The automated nature of DEM analyses makes it straightforward to test for other correlations between channel morphology and orientation. In addition to channel frequency, we also calculated the average channel slope as a function of channel orientation and drainage area only. The results (not shown) indicate that channel slopes are slightly less steep, on average, where channels are oriented parallel and perpendicular to the extension direction compared to when they are oriented in other directions (e.g., directly north-south). This result was surprising, at first, since we expected that channels would require significantly lower slopes to incise if they were taking advantage of one of the primary vertically dipping joint sets along the west-southwest–east-northeast and south-southeast–north-northwest directions. There are two likely explanations for this weak correlation between channel slope and orientation. First, the large majority of channel segments do exploit joint sets, either one of the two primary joint sets (i.e., west-southwest–east-northeast or south-southeast–north-northwest) or a secondary joint set (e.g., north-south). In instances where the channel is not oriented along the two primary joint sets, the channel is often aligned along a minor joint set that, while not as common as the two primary joint sets, locally plays a similar role in enabling the channel to incise at relatively low slopes. Second, field observations indicate that channels respond to lower joint densities through changes in both channel slope and width. When local joint densities decrease below a threshold value of several meters, channels often narrow by as much as an order of magnitude or more (e.g., from several meters to <1 m) in order to focus their stream power sufficiently to incise by saltation abrasion. The fact that channel slope is not very sensitive to orientation suggests that variations in channel width are an important mechanism, equal to or greater than variations in slope, by which channels locally achieve erosion rates comparable to those of nearby reaches despite their relatively low joint densities.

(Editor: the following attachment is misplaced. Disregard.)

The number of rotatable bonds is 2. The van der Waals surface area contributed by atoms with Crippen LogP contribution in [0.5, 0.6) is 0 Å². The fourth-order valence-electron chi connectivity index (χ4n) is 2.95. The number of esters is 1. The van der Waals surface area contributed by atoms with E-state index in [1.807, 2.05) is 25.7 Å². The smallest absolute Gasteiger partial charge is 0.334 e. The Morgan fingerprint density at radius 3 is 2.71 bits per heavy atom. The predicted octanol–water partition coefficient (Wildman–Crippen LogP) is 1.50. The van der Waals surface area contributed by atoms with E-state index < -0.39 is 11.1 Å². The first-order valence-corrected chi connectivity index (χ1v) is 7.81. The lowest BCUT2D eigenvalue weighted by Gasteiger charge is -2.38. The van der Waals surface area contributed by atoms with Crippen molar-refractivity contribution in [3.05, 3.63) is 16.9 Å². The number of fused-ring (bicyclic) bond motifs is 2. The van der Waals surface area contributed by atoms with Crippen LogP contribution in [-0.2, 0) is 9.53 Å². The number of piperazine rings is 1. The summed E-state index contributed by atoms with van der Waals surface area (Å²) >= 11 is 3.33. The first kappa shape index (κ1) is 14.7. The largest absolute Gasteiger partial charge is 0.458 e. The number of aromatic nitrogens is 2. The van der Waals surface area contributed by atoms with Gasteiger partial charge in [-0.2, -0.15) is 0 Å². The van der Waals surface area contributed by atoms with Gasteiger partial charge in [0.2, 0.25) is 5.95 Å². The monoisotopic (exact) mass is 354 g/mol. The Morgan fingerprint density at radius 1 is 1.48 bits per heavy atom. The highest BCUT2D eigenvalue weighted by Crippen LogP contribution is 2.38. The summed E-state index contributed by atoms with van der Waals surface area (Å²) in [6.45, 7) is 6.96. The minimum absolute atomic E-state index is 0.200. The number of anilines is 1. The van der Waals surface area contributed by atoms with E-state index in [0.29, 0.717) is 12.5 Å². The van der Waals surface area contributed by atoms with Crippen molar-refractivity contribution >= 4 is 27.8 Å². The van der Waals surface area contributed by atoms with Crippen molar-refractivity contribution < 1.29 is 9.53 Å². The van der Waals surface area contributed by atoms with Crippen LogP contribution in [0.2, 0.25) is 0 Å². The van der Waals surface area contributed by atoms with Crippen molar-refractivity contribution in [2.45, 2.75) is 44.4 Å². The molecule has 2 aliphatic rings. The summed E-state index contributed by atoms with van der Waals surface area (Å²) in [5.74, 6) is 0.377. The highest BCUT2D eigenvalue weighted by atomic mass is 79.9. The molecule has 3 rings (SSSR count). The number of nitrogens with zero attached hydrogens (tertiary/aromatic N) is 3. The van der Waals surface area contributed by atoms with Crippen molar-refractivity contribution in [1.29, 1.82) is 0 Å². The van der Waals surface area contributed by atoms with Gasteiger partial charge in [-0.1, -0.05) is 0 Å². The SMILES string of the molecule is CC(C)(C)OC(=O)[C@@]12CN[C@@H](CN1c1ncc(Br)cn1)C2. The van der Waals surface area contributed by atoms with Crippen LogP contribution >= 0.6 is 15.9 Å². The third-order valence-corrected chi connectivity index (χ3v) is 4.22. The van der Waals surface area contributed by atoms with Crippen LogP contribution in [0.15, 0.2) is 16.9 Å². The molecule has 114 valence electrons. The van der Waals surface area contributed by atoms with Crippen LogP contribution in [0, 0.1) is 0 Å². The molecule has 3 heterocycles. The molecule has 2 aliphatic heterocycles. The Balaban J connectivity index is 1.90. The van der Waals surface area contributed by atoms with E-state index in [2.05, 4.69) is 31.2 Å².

Aerial photographic analysis, while not as precise as field mapping, provides corroborating data that support joint-controlled channel incision in the Catalina forerange. Figure 8 illustrates three areas in the Catalina forerange where the predominant joint orientation can be inferred from 1 m/pixel aerial photographs. Vertically oriented joints provide conduits for runoff and hence undergo enhanced weathering and the formation of preferential planes for slope failure. Over time, these zones of enhanced weathering can be observed in aerial photographs and be used to infer the presence of joints. In each image of Figure 8, primary joints sets were identified by measuring the orientations of bedrock fractures visible in the photographs. White lines in Figure 8 highlight the locations where the local channel orientation closely aligns with one of the two primary joint sets. In Figures 8A and 8B, the orientation of the primary joint sets is within 15° of the regionally averaged joint orientations, which, in turn, closely align with the extension-parallel and extension-perpendicular directions. In Figure 8C, however, the primary joint sets are displaced ~45° counterclockwise from the regionally averaged orientations. In this area, the drainages maintain their alignment with the local joint sets, not the regional extension direction. The results of Figure 8C clearly show that channel orientations follow joint orientations locally within the Catalina forerange. It is only in those areas where joint orientations happen to be parallel and perpendicular to the extension direction that channel orientations are correlated with extension direction.